Even with side effects, Christy didn’t slow down. One Friday, she and her mother hopped on a plane and headed to Mexico after chemo treatment. There, Christy went on tours and boat rides. She soaked in the local culture and just relaxed – not what you expect to do after a chemo session.
At home, Christy worked as hard as usual. If she felt tired, she would clock out early. Most weeks, she put in around 35 hours a week. As strong as she was, Christy admits her journey to beating breast cancer wasn’t easy. Much of the struggle was mental. When a holiday or birthday arrived, she asked the same question: Is this the last one? She told herself the same answer every time, “Nope — it’s not going to be the last.”
After five months, chemotherapy ended. A month later, treatment continued. For six weeks, she underwent radiation therapy five days a week. Though exhausting, the radiation therapy was effective, and Christy kept working through it all. She credits her positive attitude with helping her persevere.
Breast Cancer: A Family Affair
As Christy continued her breast cancer journey, she didn’t take a single step alone. Wherever she was — at home, work, or RMCC — Christy was surrounded by people who cared for her and supported her along the way. Every time she came to RMCC for chemotherapy or radiation therapy, a loved one came with her. Often, one of her children came along. For other appointments, her mother or her best friend would accompany her.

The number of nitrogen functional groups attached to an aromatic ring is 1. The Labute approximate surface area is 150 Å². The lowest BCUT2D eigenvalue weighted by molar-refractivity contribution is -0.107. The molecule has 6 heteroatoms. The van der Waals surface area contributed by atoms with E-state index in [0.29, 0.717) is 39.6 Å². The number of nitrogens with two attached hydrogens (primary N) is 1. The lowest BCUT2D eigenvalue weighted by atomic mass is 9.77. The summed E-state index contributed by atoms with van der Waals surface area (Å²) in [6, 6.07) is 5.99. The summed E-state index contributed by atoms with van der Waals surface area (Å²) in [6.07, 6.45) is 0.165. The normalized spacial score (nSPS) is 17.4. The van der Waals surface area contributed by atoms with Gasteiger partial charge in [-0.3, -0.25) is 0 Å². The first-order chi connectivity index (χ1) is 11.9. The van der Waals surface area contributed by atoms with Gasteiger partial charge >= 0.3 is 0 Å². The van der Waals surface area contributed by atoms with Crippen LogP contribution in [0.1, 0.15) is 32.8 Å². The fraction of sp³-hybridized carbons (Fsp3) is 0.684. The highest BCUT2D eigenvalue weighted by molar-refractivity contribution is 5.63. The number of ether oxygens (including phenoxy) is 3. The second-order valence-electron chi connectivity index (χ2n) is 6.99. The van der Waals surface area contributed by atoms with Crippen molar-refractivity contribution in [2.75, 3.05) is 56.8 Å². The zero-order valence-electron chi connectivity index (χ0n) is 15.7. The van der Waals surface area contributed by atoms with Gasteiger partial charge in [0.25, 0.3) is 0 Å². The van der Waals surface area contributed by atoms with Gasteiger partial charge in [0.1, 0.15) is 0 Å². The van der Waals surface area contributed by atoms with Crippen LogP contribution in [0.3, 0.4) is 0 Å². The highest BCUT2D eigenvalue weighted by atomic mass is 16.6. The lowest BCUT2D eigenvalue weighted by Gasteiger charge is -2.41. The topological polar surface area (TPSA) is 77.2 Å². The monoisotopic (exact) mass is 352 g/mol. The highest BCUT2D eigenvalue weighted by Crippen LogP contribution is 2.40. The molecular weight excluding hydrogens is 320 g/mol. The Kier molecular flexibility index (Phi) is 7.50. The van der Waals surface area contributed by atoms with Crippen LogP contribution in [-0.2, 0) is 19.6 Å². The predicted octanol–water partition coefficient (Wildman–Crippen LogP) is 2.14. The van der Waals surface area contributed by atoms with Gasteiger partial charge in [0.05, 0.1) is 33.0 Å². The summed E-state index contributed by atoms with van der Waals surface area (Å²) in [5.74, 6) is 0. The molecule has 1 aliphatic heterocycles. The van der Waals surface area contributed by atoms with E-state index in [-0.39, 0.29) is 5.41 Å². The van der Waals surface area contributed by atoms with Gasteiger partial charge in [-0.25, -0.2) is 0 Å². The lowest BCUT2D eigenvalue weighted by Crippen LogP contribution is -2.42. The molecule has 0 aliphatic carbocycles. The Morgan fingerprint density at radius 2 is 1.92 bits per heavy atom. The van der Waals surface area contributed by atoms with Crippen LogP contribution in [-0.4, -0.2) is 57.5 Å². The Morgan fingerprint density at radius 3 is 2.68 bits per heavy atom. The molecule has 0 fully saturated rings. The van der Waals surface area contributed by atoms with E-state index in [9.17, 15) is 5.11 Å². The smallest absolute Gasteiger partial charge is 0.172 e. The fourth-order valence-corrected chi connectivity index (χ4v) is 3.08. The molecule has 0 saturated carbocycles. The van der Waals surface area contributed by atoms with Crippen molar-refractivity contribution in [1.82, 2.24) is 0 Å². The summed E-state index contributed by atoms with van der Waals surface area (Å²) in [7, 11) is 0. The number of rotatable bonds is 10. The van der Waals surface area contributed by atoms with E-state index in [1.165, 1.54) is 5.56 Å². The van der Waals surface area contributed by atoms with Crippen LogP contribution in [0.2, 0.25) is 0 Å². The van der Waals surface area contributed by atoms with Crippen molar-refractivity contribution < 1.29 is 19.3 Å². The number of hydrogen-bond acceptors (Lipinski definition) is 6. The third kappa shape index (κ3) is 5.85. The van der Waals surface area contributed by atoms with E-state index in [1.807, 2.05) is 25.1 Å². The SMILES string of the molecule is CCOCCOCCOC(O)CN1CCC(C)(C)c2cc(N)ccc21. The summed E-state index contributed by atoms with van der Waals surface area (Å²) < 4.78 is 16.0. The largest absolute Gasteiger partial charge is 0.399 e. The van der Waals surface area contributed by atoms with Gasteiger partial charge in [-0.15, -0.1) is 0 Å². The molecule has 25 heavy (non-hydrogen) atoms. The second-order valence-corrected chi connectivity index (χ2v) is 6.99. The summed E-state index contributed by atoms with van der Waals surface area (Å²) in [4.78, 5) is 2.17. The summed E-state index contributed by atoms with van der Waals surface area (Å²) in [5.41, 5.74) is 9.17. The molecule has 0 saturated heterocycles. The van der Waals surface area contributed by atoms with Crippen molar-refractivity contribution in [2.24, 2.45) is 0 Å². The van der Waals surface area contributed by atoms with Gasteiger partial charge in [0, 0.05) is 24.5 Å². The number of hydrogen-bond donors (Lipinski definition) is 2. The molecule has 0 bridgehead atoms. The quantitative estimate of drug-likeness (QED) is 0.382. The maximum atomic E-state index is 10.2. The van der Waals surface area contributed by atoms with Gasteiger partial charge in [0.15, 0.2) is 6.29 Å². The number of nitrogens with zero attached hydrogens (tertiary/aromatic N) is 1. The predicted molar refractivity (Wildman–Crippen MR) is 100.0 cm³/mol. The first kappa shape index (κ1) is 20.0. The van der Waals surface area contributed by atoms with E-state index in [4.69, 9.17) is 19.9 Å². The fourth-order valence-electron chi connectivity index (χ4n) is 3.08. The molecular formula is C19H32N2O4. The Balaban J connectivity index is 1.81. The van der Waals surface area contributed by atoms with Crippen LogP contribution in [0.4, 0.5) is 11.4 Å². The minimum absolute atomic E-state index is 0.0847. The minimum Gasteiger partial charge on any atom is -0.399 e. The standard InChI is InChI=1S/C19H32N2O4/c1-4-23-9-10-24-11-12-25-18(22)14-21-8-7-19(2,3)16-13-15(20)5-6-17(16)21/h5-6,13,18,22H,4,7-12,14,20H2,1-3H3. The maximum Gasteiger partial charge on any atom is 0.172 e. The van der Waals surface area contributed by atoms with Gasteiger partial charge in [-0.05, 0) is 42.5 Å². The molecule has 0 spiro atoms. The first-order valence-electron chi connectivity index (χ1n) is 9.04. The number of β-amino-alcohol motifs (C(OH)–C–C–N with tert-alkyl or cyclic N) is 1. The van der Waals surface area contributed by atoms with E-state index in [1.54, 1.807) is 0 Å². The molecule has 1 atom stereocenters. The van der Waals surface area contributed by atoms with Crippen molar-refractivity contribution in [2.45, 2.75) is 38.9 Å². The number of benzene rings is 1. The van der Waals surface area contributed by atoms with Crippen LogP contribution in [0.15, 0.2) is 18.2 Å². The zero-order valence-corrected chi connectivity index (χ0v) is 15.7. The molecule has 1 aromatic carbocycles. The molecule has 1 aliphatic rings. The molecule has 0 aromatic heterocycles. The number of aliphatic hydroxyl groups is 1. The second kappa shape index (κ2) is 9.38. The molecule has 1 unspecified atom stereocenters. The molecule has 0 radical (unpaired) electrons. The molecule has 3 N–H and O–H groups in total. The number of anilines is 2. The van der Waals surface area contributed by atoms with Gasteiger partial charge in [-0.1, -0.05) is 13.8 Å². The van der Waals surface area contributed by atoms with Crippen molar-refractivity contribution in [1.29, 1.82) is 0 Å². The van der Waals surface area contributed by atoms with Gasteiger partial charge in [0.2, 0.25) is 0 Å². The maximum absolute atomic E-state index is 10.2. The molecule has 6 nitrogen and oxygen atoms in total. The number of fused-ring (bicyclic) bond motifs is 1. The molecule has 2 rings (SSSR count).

As her treatment progressed, Christy told a few work girlfriends that she’d be totally bald the next week. When she arrived to work that Monday, she walked into a humbling surprise. All her coworkers wore bandanas to show their solidarity.
“They’re amazing people,” Christy said of her coworkers.
Life After Breast Cancer
A lot has changed since Christy’s 2005 breast cancer journey began. Thanks to the encouragement of family and friends and the excellent care offered at RMCC, Christy has been cancer-free for 17 years. She no longer smokes cigarettes. Her children, who still live in Colorado Springs, have grown up. They both now have successful nursing careers.
While some things have changed, others have stayed the same. Christy still visits Dr. Kim every year to keep an eye on her breast health and ensure cancer doesn’t return. She still considers her children the apple of her eye. And nearly two decades later, when Christy sees her oncology nurses around town, they still stop and chat.
For Christy, the future looks similar. Some things will change, others will remain the same. After 30 years at Walmart, she’s finally looking to retire but she doesn’t plan on resting or slowing down. As usual, she plans to make the most of her time. In retirement, that means fulfilling a lifelong dream.
“There are no-kill, nonprofit animal shelters all over, and I would love to volunteer with one of them,” she said. “I’m a big animal lover, and I want to help out wherever I’m needed.”
Wherever the future takes Christy, she’ll be sure to pack plenty of thankfulness. The American Cancer Society expects 670 Colorado women to die of breast cancer this year. Christy insists that without Dr. Kim and the breast cancer care team at RMCC, things could have turned out very differently for her in 2005.
“I can’t believe it’s been 17 years since I had cancer,” she said. “I’m blessed to be here because I know how fragile life is. I can’t sing the praises of Dr. Kim enough.”